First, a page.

The extraordinary report on Russia's attempt to influence the outcome of the presidential election should leave no illusions about the threat Moscow's interference poses to America's democratic order and civil institutions. Yet even after being briefed by the nation's top intelligence agencies, President-elect Donald Trump continues to soft-pedal Russia's aggression, downplay its cyber capabilities and put his own ego ahead of American values and national security. After he takes office, Trump and congressional Republicans should take a more serious approach to fashioning an appropriate response and improve cyber security so outside forces cannot hijack our democracy.
Intelligence officials briefed Trump on their findings that Russia hacked into U.S. computer systems with the intent of helping the Republican nominee defeat Hillary Clinton. After meeting with the president-elect in New York, the agencies released a declassified version of a fuller report given to Trump, President Barack Obama and members of Congress. While relatively brief and without much of the supporting evidence that was included in the classified version, the public report still makes clear that Russia hacked into U.S. computer networks "to undermine public faith in the U.S. democratic process" and to "denigrate Clinton," harming her electability and her potential presidency. The report singled out Russian President Vladimir Putin, saying he ordered a broad and organized cyber campaign "to help President-elect Trump's election chances."
The intelligence community could not have been clearer about what happened, Russia's intentions or the implications for the United States and its Western allies as Moscow looks to build on its cyber warfare capabilities and deploy new attacks in the future. The National Security Agency, the CIA and the FBI found that Russia waged a multifaceted campaign that blended traditional spying with a propaganda effort using third parties to harvest and spread information damaging to Clinton. Even more, the agencies found that Russia intended to use the 2016 campaign as a template to meddle elsewhere. "Moscow will apply lessons learned from its Putin-ordered campaign," the report found, to future efforts "including against U.S. allies and their election processes."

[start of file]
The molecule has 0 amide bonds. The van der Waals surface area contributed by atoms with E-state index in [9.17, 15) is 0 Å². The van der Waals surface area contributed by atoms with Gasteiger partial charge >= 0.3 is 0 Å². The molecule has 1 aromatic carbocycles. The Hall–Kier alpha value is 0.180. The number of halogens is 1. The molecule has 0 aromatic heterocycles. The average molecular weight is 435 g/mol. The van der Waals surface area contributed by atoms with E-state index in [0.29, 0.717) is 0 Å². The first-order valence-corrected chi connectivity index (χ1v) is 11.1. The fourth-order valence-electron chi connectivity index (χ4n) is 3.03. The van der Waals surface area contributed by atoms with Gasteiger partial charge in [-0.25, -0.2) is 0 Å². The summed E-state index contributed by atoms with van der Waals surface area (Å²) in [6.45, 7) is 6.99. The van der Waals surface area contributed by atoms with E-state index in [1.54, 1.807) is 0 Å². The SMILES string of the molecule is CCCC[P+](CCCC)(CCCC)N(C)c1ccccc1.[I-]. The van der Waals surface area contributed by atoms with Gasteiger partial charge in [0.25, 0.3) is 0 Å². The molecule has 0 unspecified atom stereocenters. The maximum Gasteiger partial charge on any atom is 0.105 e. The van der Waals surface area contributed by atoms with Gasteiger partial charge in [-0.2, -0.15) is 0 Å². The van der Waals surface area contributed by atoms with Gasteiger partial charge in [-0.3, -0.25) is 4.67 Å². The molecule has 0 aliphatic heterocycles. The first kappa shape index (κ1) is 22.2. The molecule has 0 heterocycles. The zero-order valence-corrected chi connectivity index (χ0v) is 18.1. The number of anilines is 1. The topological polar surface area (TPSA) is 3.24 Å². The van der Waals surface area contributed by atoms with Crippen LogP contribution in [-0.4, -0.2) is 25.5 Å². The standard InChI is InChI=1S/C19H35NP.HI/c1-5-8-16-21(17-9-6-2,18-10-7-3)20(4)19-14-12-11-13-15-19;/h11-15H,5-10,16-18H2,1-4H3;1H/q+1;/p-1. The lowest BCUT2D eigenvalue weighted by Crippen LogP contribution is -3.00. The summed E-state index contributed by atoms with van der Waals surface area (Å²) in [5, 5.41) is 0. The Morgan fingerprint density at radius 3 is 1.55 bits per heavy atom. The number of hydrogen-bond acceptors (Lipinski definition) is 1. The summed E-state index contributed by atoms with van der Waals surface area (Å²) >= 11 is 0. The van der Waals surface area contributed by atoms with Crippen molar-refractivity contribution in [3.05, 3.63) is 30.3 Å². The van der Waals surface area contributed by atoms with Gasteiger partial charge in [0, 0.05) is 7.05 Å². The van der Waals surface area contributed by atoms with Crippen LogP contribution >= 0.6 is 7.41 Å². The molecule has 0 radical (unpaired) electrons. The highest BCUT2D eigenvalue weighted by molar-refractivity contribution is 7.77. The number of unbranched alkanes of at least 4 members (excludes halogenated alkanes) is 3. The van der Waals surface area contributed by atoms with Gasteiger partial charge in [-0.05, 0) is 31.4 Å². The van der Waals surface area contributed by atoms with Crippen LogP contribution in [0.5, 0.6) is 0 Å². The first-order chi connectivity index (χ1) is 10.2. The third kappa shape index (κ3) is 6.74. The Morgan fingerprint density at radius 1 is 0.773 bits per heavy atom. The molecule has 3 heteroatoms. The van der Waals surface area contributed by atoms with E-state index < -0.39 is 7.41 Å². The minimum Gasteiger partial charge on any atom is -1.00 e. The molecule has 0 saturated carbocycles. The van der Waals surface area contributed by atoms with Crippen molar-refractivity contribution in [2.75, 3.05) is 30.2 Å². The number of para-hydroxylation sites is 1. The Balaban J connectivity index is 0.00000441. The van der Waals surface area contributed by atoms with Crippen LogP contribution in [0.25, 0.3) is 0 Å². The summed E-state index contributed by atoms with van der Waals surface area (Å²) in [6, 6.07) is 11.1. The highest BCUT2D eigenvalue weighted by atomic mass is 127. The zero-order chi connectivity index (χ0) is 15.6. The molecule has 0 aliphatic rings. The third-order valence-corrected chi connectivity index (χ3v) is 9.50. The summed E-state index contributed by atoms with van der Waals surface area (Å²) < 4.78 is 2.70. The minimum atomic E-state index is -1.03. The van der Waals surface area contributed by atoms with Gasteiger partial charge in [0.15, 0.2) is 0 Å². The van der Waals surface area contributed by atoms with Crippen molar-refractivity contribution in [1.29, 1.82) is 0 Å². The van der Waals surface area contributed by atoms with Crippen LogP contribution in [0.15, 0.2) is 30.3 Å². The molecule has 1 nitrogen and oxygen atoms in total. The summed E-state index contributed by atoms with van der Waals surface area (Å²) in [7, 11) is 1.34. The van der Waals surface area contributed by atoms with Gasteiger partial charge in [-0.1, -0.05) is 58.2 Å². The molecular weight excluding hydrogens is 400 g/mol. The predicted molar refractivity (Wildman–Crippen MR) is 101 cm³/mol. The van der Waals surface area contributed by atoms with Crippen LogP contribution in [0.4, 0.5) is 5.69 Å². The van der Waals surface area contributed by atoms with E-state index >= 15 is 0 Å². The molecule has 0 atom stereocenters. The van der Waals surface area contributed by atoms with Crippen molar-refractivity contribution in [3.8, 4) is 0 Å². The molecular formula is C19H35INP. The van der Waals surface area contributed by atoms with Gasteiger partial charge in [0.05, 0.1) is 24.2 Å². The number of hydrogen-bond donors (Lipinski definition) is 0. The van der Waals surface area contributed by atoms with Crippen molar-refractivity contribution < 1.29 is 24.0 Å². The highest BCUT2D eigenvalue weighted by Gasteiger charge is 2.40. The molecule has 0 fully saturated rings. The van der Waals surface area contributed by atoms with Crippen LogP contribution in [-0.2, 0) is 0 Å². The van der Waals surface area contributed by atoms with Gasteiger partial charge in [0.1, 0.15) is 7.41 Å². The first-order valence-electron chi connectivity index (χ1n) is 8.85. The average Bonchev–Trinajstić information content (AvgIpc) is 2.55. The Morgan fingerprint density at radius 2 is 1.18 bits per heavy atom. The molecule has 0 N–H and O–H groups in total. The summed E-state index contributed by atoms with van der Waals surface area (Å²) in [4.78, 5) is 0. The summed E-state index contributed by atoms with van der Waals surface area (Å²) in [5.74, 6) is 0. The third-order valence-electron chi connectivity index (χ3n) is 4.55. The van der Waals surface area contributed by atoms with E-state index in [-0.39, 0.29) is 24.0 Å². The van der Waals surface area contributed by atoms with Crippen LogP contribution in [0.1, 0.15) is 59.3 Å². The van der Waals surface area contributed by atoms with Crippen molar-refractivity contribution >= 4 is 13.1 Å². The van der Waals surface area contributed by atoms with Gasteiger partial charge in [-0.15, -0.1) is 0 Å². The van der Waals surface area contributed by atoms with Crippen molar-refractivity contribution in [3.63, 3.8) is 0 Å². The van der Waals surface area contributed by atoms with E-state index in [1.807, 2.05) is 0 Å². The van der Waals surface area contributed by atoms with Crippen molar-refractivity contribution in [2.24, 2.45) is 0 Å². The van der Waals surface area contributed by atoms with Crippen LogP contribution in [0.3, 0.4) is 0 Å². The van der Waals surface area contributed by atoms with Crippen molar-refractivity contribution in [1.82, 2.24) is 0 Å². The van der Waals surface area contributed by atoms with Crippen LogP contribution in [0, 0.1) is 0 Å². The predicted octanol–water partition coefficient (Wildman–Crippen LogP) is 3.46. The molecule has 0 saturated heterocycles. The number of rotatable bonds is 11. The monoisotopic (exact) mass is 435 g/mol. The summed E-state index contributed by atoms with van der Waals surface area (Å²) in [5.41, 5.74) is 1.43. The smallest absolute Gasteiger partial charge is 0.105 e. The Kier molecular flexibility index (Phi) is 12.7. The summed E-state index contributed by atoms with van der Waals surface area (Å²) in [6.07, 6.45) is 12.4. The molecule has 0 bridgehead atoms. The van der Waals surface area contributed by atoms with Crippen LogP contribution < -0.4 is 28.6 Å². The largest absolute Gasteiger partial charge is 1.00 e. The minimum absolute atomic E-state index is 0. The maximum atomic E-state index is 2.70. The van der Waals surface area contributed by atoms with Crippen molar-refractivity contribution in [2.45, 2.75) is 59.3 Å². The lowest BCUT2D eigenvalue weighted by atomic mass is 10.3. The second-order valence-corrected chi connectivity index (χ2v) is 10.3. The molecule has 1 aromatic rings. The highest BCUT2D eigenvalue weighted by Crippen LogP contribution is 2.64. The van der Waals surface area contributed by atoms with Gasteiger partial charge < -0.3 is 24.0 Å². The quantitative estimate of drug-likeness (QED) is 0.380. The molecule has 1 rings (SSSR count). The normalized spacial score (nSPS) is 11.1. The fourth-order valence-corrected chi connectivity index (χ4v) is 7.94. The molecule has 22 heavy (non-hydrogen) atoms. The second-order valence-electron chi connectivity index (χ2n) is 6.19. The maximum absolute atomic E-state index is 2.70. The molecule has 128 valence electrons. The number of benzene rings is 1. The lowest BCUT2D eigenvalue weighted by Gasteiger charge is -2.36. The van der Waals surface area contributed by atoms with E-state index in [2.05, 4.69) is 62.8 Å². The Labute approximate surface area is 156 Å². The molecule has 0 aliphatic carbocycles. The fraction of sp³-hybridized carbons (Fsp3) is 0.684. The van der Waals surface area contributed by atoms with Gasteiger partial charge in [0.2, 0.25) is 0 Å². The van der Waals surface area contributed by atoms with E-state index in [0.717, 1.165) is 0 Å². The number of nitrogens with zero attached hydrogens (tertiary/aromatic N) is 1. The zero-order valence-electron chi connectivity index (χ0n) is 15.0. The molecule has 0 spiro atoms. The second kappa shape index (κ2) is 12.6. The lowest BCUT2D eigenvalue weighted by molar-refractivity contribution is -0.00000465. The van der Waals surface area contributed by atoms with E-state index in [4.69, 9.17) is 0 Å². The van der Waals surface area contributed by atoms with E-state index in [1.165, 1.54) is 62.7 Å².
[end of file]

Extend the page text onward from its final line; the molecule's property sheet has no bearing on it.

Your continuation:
The report amounted to a full-throated repudiation of Trump's claims since the election that the hacking concerns are a witch hunt or sour grapes by Democrats. While he softened that language somewhat after his briefing Friday, Trump insisted that any hacking had not affected the outcome of the election. The intelligence agencies did not make any conclusions about the impact of Russia's meddling, and there is no way to confirm how a campaign aimed at changing voters' minds might have succeeded. But that is not the point. Russia effectively interfered in the election, with the goal of making America friendlier toward Russia — and that should alarm every American.
There is nothing to brag about in having been Putin's choice, and there is no reason for Trump to continue to question the professionalism of America's intelligence agencies. Republican Sens. John McCain of Arizona and Lindsey Graham of South Carolina recognize the need for Congress to investigate and for the United States to respond. They should work with Trump after he takes office and create a comprehensive approach that sends a clear message to Russia and the world that this nation will not tolerate foreign interference that compromises the integrity of its elections.